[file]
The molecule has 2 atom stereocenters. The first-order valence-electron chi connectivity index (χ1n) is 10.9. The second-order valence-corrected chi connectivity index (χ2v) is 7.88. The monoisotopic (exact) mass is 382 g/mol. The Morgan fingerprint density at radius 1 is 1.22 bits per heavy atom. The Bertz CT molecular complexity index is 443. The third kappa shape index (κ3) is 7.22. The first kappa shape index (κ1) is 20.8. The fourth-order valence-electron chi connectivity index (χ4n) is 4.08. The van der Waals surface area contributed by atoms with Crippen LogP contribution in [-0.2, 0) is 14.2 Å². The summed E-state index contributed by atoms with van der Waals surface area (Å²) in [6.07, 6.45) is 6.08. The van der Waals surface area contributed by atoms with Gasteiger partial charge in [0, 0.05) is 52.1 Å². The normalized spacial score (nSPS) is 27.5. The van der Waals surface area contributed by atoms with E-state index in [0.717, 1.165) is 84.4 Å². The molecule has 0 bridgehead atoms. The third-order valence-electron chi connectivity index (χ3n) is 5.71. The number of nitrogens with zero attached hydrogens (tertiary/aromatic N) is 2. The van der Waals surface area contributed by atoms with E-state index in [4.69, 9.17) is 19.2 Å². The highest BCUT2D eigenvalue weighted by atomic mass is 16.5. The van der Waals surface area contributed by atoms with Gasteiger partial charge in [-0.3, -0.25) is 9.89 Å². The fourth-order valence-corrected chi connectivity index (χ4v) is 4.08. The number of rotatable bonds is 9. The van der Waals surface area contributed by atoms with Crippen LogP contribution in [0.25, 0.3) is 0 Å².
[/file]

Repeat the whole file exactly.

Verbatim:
The molecule has 2 atom stereocenters. The first-order valence-electron chi connectivity index (χ1n) is 10.9. The second-order valence-corrected chi connectivity index (χ2v) is 7.88. The monoisotopic (exact) mass is 382 g/mol. The Morgan fingerprint density at radius 1 is 1.22 bits per heavy atom. The Bertz CT molecular complexity index is 443. The third kappa shape index (κ3) is 7.22. The first kappa shape index (κ1) is 20.8. The fourth-order valence-electron chi connectivity index (χ4n) is 4.08. The van der Waals surface area contributed by atoms with Crippen LogP contribution in [-0.2, 0) is 14.2 Å². The summed E-state index contributed by atoms with van der Waals surface area (Å²) in [6.07, 6.45) is 6.08. The van der Waals surface area contributed by atoms with Gasteiger partial charge in [0, 0.05) is 52.1 Å². The normalized spacial score (nSPS) is 27.5. The van der Waals surface area contributed by atoms with E-state index in [0.717, 1.165) is 84.4 Å². The molecule has 0 bridgehead atoms. The third-order valence-electron chi connectivity index (χ3n) is 5.71. The number of nitrogens with zero attached hydrogens (tertiary/aromatic N) is 2. The van der Waals surface area contributed by atoms with E-state index in [4.69, 9.17) is 19.2 Å². The highest BCUT2D eigenvalue weighted by atomic mass is 16.5. The van der Waals surface area contributed by atoms with Gasteiger partial charge in [-0.3, -0.25) is 9.89 Å². The fourth-order valence-corrected chi connectivity index (χ4v) is 4.08. The number of rotatable bonds is 9. The van der Waals surface area contributed by atoms with Crippen LogP contribution in [0.25, 0.3) is 0 Å².